The healthcare sector went on a tear beginning in 2011, thanks in large part to the passage of the Affordable Care Act and its impending implementat
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Sep 8 2011 | 12:58pm ET
Harbinger Capital Management's planned wireless Internet venture may not be as big a help when it comes to dealing with hurricanes as it hoped.
LightSquared ran into a new hurdle this week—a particularly bad one in the middle of one of the most serious hurricane seasons in recent memory. According to three federal bodies, LightSquared's systems may negatively impact hurricane tracking and preparedness.
The National Oceanic and Atmospheric Administration, Department of Transportation and the National Coordination Office for Space-Based Positioning, Navigation and Timing will tell a House of Representatives committee today that LightSquared could hurt precision systems used to track hurricanes, guide farmers and build flood defenses. LightSquared requires "further testing" before it can go online, NOAA's Mary Glackin will say, according to Bloomberg News.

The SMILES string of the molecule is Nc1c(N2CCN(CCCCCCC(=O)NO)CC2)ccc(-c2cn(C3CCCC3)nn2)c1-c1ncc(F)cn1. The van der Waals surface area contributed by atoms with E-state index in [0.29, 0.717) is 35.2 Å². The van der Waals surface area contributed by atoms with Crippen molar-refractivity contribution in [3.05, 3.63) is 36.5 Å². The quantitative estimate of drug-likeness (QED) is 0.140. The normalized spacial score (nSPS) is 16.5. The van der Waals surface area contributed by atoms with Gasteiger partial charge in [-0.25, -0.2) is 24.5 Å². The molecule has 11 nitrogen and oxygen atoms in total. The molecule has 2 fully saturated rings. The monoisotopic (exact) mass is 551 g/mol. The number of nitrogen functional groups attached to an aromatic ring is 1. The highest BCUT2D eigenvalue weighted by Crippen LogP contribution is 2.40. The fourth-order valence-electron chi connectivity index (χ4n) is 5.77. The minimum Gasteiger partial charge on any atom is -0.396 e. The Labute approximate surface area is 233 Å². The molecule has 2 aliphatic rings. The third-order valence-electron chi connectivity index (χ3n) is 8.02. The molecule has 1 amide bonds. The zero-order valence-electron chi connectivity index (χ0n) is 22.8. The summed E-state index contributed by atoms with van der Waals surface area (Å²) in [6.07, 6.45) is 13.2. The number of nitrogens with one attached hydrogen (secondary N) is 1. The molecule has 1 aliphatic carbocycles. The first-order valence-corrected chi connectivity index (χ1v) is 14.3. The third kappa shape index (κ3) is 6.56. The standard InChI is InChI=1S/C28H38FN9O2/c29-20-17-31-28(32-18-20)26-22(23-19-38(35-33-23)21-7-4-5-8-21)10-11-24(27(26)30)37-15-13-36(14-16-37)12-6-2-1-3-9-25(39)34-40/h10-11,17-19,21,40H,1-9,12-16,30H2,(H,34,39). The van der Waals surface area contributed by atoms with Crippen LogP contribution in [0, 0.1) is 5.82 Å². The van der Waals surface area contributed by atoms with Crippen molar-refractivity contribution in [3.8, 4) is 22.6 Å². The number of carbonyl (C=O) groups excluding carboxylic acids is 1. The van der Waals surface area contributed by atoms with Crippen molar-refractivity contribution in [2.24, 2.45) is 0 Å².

The concerns are only the latest about how LightSquared will affect global positioning systems. Other groups have said that the service will hurt precision farming, construction and air-traffic systems.
LightSquared, which last month said its network could give first responders to Hurricane Irene reliable communications access, will tell the House panel that its system can be modified to avoid most GPS interference.
"Everyone had nine months to do all the testing they wanted to do," LightSquared spokesman Chris Stern told Bloomberg. "If they want more testing they should be very specific about what exactly it is they want tested, because testing can always be just another delay tactic."